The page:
Rising global ocean surface temperatures have reduced coral growth rates, thereby negatively impacting the health of coral reef ecosystems worldwide. Recent studies on tropical reef building corals reveal that corals' growth in response to ocean warming may be influenced by their previous seawater temperature exposure - their thermal history. Although these recent findings highlight significant variability in coral growth in response to climate change, uncertainty remains as to the spatial scale at which corals' thermal history influences how they have responded to ocean warming and how they will likely respond to predicted future increases in ocean temperature. This study investigates the influence of thermal history on coral growth in response to recent and predicted seawater temperatures increases across four ecologically relevant spatial scales ranging from reef ecosystems, to reef communities, to reef populations, to an individual coral colony. By understanding how corals have responded in the past across a range of ecological scales, the Principal Investigator will be able to improve the ability to predict their susceptibility and resilience, which could then be applied to coral reef conservation in the face of climate change. This research project will broaden the participation of undergraduates from underrepresented groups and educate public radio listeners using minority voices and narratives. The scientist will leverage current and new partnerships to recruit and train minority undergraduates, thus allowing them to engage high school students near field sites in Florida, Belize, and Panama. Through peer advising, undergraduates will document this research on a digital news site for dissemination to the public. The voice of the undergraduates and scientist will ground the production of a public radio feature exploring the topic of acclimatization and resilience - a capacity for stress tolerance within coral reef ecosystems. This project will provide a postdoctoral researcher and several graduate students with opportunities for field and laboratory research training, teaching and mentoring, and professional development. The results will allow policy makers from Florida, the Mesoamerican Barrier Reef System countries, and several Central American countries to benefit from Caribbean-scale inferences that incorporate corals' physiological abilities, thereby improving coral reef management for the region.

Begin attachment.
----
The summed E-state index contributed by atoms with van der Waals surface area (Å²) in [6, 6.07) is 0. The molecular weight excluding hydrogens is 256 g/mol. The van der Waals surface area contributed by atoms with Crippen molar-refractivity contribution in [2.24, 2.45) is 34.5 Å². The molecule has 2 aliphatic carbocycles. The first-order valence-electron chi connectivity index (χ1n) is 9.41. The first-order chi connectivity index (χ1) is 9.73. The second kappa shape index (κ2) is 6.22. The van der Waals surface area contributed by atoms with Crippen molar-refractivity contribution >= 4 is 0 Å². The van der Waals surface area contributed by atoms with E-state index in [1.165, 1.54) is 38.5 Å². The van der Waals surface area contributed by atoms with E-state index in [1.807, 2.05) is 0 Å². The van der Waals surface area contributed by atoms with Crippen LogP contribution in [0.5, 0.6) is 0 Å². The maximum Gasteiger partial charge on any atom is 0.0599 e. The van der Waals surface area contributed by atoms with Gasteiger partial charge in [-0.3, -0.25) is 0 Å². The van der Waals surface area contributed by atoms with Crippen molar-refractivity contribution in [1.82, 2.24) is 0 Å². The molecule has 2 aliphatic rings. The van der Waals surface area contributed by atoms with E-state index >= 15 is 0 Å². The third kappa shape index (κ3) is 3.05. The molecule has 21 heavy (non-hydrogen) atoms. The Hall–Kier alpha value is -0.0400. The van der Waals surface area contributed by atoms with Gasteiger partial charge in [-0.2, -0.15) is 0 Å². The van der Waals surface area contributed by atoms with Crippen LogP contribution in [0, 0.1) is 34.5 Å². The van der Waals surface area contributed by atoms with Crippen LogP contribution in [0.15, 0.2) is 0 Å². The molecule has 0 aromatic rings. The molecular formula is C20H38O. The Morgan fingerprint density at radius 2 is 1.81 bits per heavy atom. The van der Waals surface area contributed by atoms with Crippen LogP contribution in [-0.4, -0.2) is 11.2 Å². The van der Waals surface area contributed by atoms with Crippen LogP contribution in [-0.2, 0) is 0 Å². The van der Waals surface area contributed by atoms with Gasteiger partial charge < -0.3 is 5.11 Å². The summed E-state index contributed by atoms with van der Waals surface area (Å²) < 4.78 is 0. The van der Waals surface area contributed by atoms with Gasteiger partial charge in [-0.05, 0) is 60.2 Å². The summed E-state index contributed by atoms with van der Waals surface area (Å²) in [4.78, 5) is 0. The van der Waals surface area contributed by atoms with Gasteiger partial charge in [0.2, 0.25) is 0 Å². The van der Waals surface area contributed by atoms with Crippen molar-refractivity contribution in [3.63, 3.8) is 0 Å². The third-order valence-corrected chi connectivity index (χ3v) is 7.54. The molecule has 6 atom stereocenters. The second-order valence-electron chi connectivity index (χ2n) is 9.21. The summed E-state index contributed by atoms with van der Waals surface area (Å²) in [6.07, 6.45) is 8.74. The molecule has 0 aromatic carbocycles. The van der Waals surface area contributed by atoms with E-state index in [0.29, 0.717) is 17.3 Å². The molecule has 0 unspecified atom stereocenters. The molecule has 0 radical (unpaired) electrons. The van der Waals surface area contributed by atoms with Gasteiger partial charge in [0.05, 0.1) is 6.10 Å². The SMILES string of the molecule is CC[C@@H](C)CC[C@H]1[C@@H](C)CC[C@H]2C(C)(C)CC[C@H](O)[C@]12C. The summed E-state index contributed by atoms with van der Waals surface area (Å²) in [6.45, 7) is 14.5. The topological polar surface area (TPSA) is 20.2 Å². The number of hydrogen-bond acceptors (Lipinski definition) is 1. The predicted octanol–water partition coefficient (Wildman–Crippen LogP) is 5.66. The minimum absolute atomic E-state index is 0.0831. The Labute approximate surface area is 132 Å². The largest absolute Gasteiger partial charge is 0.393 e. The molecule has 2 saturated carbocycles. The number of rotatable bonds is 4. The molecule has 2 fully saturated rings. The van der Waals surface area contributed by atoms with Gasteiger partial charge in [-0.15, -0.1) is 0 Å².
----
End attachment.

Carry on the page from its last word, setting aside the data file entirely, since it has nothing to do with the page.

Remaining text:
Coral reefs are at significant risk due to a variety of local and global scale anthropogenic stressors. Although various stressors contribute to the observed decline in coral reef health, recent studies highlight rising seawater temperatures due to increasing atmospheric carbon dioxide concentration as one of the most significant stressors influencing coral growth rates. However, there is increasing recognition of problems of scale since a coral's growth response to an environmental stressor may be conditional on the scale of description. This research will investigate the following research questions: (1) How has seawater temperature on reef ecosystems (Florida Keys Reef Tract, USA; Belize Barrier Reef System, Belize; and Bocas Del Toro Reef Complex, Panama), reef communities (inshore and offshore reefs), reef populations (individual reefs), and near reef colonies (individual colonies), varied in the past? (2) How has seawater temperature influenced rates of coral growth and how does the seawater temperature-coral growth relationship vary across these four ecological spatial scales? (3) Does the seawater temperature-coral growth relationship forecast rates of coral growth under predicted end-of-century ocean warming at the four ecological spatial scales? Long term sea surface temperature records and small-scale high-resolution in situ seawater temperature measurements will be compared with growth chronologies for the reef building corals Siderastrea siderea and Orbicella faveolata, two keystone species ubiquitously distributed throughout the Caribbean Sea. Nutrients and irradiance will be quantified via satellite-derived observations, in situ measurements, and established colorimetric protocols. Field and laboratory experiments will be combined to examine seawater temperature-coral growth relationships under recent and predicted end-of-century ocean warming at four ecologically relevant spatial scales. The findings of this study will help us bridge the temperature-coral growth response gap across ecologically relevant spatial scales and thus improve our understanding of how corals have responded to recent warming. This will lead to more meaningful predictions about future coral growth response to climate change.